News from the USTR: Expiration of the Generalized System of Preferences Program

United States Trade Representative Michael Froman issued the following statement regarding the July 31, 2013 expiration of the Generalized System of Preferences (GSP) program.  GSP is a 37-year-old trade preference program designed to promote economic growth in the developing world by providing preferential, duty-free entry for up to 5,000 products when imported from one of 127 designated beneficiary countries and territories.

 “Beginning August 1, U.S. businesses and consumers will pay more for thousands of goods imported under the GSP program, including many inputs for U.S. manufacturing,” said Ambassador Froman.  “The Obama Administration urges Congress to extend this important trade program, which increases U.S. competitiveness, keeps costs low for U.S. consumers, and benefits some of the world’s poorest countries.”

Read more here. What is your opinion about the expiration of the GSP? Post your view in the comment section below!

Yes Virginia, the Ham Is Chinese (Part 2)

The result is economic growth at double digit levels for several decades and a rapidly expanding middle class.  This success has also led to new economic challenges as the expectations of China’s citizens for higher wages and quality of life have risen. China may well be approaching a tipping point for an economic  transition from being export focused to becoming  consumption-driven.  After  improving the world by manufacturing good basic products, Chinese businesses must now learn how to succeed through marketing and excellence.

Just as American brands like KFC, Coca Cola, Apple, Buick, and Pampers have learned how to successfully win over consumers worldwide, Chinese companies need to compete for brand preference employing more than a low price approach. Already, Chinese products are emerging as leading brands.  WPP’s 2013 BrandZ Most Valuable Global Brands research has 12 Chinese brands among the top 100 global brands. However, a closer look at this study reveals that the top Chinese brands are mostly successful in China alone, and in sectors where access by foreign firms such as telecommunications, banking and insurance, Web-based technology, and energy is restricted. Though there are many Chinese consumer brands, such as Haier, Tsingtao, Li-Ning, Lenovo, Baidu, Tencent, and Huiyuan Juice, marketing to consumers outside of China has not been highly successful for Chinese brands thus far.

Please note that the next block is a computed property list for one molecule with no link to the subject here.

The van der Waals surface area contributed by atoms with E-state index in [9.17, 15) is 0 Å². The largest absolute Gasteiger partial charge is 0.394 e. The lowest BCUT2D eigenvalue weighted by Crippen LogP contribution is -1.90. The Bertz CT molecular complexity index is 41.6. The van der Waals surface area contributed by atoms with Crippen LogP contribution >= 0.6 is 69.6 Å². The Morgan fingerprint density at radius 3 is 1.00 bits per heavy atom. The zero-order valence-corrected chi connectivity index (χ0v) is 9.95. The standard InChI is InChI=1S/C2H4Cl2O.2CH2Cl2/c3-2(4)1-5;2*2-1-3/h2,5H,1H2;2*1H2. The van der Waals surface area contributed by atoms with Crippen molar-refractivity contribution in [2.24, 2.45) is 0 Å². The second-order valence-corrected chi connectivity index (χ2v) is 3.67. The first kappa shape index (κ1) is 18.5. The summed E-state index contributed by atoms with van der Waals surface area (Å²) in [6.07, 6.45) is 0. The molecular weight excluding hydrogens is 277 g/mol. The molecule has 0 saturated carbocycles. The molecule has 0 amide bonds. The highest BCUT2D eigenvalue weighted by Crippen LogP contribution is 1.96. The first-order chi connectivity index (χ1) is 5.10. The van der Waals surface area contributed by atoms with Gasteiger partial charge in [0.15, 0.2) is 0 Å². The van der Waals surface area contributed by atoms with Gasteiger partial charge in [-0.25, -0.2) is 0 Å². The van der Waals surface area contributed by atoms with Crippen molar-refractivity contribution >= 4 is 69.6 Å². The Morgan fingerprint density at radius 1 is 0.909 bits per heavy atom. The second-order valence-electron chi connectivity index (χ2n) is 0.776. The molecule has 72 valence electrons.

Marketing guru Philip Kotler defines marketing as both an art and a science. Chinese firms have mainly concentrated on science, via price. Now they must become better at creating higher quality products, placing them in distribution outlets that Western consumers prefer, and promoting them with a direct appeal to Western emotions.  The best way to accomplish all this quickly is through the acquisition of Western firms with already established base of consumer preference.  Therefore, in addition to the establishment of new brands, we are likely to see a significant expansion of Chinese acquisitions of U.S. and European consumer goods brands in the coming years.

Is this a good thing? Acquisitions by foreigners tend to be accompanied by concerns. When U.S. giant Kraft acquired British Cadbury, there was worry about diminished  chocolate quality in the U.K. Now Americans (accompanied with much hamming it up by master comic Jay Leno) state that the Smithfield acquisition could lead to diminished quality and loss of American jobs.

Far from it ! The Chinese are not just obtaining products – imports and exports would have done that. Rather, the acquisition helps integrate China into the global economy, and contributes to its future branding success by delivering new connections, experience, capabilities and trust. The key benefits will be learning of both quality and marketing.

This article is a part of a series written by Michael Czinkota and Charles Skuba. Read part 1 here.  Guest writer Charles Skuba teaches international business and marketing at Georgetown University. He served in the George W. Bush Administration in trade policy positions in the U.S. Department of Commerce.

Yes Virginia, the Ham Is Chinese (Part 1)